tion of nanotechnology treatment options. Great advances in AI and robotics will take the lead in 2014. Computer power grows exponentially and the use of graphite, quasicrystals and nanostructured metamaterials will lead to advances in quantum computing, leading to simulations that will dramatically shorten the need for lengthy clinical trials. Before mid-year great news will come regarding reversing aging and rejuvenating cells. The key is in the mitochondria. The human genome is like a computer program running on autopilot until we are capable to understand it and hack it for maintenance. It has been running for a long time and accumulated errors causing many of our health conditions. This fulfills my 2014 prediction. Serious steps towards a World government are taken. Yes, there is other intelligent life out there, and we will teleport matter, not just information.” – Yuri Cunza Those are some serious predictions. I want to give a big thanks to all my contributors who took time to go on record and provide us with their knowledge of the future. Wishing everyone an exciting and prosperous new year! iSalud!
IN ESPANOL: CADA ENERO HAGO PREDICCIONES para el próximo año y los publico junto a otros que he juntado de mejores profetas, pronosticadores y genios de America. Cada año algunas predicciones se realizan y otros no. Así que lo que estás a punto de leer es una visión del futuro parcialmente correcto, pero todavía el 100% fascinante. “Algunos miembros del congreso responderán a las pruebas que se les han presentado personas del movimiento de divulgación de OVNI y la posibilidad de audiencias en el congreso sobre la presencia extraterrestre será en la agenda”. – Cameron Parrish. “En 2014 el dólar de EE.UU. perderá valor, pero ciberdinero como bitcoin subirá” . – Allan Thompson “ Busque una compra de medios social principal por Google un martes”. – T. Sam Pierce “ La popularidad y el número de personas preparándose para escenarios apocalípticos (preparadores) aumentará dramáticamente”. – Nessa Parrish
“Veo una interrupción de las comunicaciones importantes en 2014, probablemente causado por un acto terrorista. Será un poco más que una molestia para los usuarios de redes sociales, pero perjudicial para las empresas públicas como Facebook y Twitter. El objetivo no será para causar la muerte, sino paralizar la economía y sacudir nuestra confianza en la seguridad y la libertad”. – J. Brooks Christol “Edward Snowden convertirá a ser más relevante políticamente en el 2014. Sus acciones ganaran más apoyo popular de la derecha e izquierda”. – Jim McPeters “Peyton Manning va a ganar un Super Bowl, Condado de Rutherford obtendrá a un nuevo sheriff y Led Zeppelin, con Jason Bonham en batería, encabezará el Festival de Bonnaroo. Mientras tanto, el gobierno federal y la reserva federal continúan la devaluación de nuestra moneda y echando las generaciones futuras en el olvido, mientras que sus compinches de los sectores de la defensa y financiera se hacen más ricos. La mayoría de ciudadanos no hará mucho caso a esto, debido a una combinación de las últimas novedades de TV realidad, obsesión de tecnología actual y la naturaleza pesada de supervivencia en la América de hoy”. – Bracken Mayo “La policía en América continuará militarizar. Mientras tanto, continuarán las fuerzas siniestras desplegaran armas psicotrónicas y técnicas de control mental contra los estadounidenses con el fin de provocar actos de violencia para fines políticos. En un futuro lejano la historia mostrará que este fue el caso con el bombardero de la maratón de Boston, James Holmes y otros asesinos”. – Cameron Parrish “Las Olimpiadas del Invierno de 2014 en Rusia serán muy polémicas con mucho drama y teatro organizado con una renovación de rivalidad entre Rusia y EEUU”. – Angela Ammons “Veo tecnologías de imprenta del órgano y el tejido (3D/4D) desarrollando más eficiente y aplicable con microcirugía genética y clonación humano embrionario que combinan para ampliar la aplicación de opciones de tratamiento nanotecnología. Grandes avances en IA y robótica tomará la delantera en 2014. El poder del ordenador crece exponencialmente y el uso de grafito, cuasicristales, metamateriales nanoestructurados llevarán a avances en la informática cuántica que permiten simulaciones que acortarán dramáticamente la necesidad de ensayos clínicos larguísimos. Antes que a mitad de año buenas noticias con respecto a la inversión de envejecimiento y rejuvenecer las células. La clave está en las mitocondrias. El genoma humano es como un programa de computadora funcionando en piloto automático hasta que somos capaces de entenderlo y manejarlo para mantenimiento. Se ha estado funcionando durante mucho tiempo y acumularon errores causantes de muchas de nuestras condiciones de salud. Esto cumplirá mi predicción de 2013. Se toman pasos serios hacia un gobierno mundial. Sí, hay otra vida inteligente ahí fuera, y lo haremos el telepuerto de materia no sólo información”. – Yuri Cunza Verdad que son predicciones graves. ¿No? Quiero dar gracias a todos mis colaboradores que se tomó un tiempo para dejar constancia y compartir con nosotros su saber del futuro. ¡Vos deseo cada uno un feliz y próspero año nuevo. ¡iSalud!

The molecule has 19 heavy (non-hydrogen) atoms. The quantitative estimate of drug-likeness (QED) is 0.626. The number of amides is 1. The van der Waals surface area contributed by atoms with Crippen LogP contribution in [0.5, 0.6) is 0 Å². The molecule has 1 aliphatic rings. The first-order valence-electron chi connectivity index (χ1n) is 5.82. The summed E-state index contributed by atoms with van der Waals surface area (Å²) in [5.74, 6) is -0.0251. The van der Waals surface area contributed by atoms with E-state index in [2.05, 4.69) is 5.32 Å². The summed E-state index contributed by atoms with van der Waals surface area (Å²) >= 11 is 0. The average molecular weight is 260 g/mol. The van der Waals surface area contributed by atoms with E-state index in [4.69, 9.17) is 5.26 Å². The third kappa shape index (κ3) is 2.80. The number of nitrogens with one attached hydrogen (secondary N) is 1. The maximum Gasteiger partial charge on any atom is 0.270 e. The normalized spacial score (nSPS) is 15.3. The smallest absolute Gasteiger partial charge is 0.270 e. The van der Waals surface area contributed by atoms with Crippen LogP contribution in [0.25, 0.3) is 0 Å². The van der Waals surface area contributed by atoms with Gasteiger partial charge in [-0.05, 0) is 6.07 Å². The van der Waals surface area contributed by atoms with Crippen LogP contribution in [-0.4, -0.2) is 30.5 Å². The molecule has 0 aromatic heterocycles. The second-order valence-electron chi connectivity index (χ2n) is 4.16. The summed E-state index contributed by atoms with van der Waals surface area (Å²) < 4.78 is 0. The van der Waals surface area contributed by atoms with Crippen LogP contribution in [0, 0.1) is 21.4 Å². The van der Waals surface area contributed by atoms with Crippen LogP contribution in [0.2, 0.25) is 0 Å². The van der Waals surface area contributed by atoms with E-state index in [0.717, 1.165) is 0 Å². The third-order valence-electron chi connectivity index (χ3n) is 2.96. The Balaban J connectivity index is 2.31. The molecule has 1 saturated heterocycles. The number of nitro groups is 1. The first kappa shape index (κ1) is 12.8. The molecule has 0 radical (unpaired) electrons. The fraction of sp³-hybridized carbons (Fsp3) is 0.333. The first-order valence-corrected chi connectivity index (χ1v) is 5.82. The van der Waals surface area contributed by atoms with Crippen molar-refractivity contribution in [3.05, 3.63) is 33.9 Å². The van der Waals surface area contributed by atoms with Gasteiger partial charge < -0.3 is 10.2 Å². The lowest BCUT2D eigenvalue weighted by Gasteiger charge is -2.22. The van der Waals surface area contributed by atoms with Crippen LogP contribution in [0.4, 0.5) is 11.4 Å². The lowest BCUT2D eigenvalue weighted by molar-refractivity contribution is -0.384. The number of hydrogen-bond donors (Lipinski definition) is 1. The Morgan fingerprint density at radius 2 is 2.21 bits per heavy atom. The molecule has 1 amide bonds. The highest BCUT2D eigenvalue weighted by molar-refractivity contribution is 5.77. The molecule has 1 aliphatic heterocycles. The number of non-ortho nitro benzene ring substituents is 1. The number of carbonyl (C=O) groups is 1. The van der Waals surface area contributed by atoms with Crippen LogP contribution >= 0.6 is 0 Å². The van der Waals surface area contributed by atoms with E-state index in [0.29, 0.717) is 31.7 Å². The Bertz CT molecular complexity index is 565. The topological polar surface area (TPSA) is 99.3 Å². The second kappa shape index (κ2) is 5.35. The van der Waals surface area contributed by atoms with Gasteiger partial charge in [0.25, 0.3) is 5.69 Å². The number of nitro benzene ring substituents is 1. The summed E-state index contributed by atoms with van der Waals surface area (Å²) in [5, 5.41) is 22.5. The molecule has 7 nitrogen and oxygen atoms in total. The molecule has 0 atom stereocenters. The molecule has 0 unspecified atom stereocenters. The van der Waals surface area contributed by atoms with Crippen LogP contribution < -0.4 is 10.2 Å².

column by GLORIA CHRISTY